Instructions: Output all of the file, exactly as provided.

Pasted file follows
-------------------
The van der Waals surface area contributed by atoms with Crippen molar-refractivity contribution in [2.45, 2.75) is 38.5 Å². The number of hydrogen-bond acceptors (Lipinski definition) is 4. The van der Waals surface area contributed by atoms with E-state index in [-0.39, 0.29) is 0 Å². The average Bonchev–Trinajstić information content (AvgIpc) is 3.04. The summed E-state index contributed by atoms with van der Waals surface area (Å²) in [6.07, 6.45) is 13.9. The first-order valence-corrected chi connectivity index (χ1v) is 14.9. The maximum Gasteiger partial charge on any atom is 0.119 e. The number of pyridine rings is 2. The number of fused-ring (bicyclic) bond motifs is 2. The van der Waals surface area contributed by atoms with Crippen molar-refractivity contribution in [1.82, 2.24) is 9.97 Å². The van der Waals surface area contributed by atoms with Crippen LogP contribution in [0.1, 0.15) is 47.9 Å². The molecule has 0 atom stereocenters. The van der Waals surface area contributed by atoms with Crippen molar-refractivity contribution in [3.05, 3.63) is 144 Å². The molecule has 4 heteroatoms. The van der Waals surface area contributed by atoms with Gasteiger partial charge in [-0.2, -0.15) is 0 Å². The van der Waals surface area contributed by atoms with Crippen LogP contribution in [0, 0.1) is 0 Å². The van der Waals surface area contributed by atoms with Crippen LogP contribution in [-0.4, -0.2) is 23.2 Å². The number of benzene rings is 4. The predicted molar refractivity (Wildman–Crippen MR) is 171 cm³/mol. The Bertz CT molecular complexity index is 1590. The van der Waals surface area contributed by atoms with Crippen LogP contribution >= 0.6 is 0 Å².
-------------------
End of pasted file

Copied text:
The van der Waals surface area contributed by atoms with Crippen molar-refractivity contribution in [2.45, 2.75) is 38.5 Å². The number of hydrogen-bond acceptors (Lipinski definition) is 4. The van der Waals surface area contributed by atoms with E-state index in [-0.39, 0.29) is 0 Å². The average Bonchev–Trinajstić information content (AvgIpc) is 3.04. The summed E-state index contributed by atoms with van der Waals surface area (Å²) in [6.07, 6.45) is 13.9. The first-order valence-corrected chi connectivity index (χ1v) is 14.9. The maximum Gasteiger partial charge on any atom is 0.119 e. The number of pyridine rings is 2. The number of fused-ring (bicyclic) bond motifs is 2. The van der Waals surface area contributed by atoms with Crippen molar-refractivity contribution in [1.82, 2.24) is 9.97 Å². The van der Waals surface area contributed by atoms with Crippen LogP contribution in [0.1, 0.15) is 47.9 Å². The molecule has 0 atom stereocenters. The van der Waals surface area contributed by atoms with Crippen molar-refractivity contribution in [3.05, 3.63) is 144 Å². The molecule has 4 heteroatoms. The van der Waals surface area contributed by atoms with Gasteiger partial charge in [-0.2, -0.15) is 0 Å². The van der Waals surface area contributed by atoms with Crippen LogP contribution in [0, 0.1) is 0 Å². The van der Waals surface area contributed by atoms with Crippen LogP contribution in [-0.4, -0.2) is 23.2 Å². The number of benzene rings is 4. The predicted molar refractivity (Wildman–Crippen MR) is 171 cm³/mol. The Bertz CT molecular complexity index is 1590. The van der Waals surface area contributed by atoms with Crippen LogP contribution >= 0.6 is 0 Å².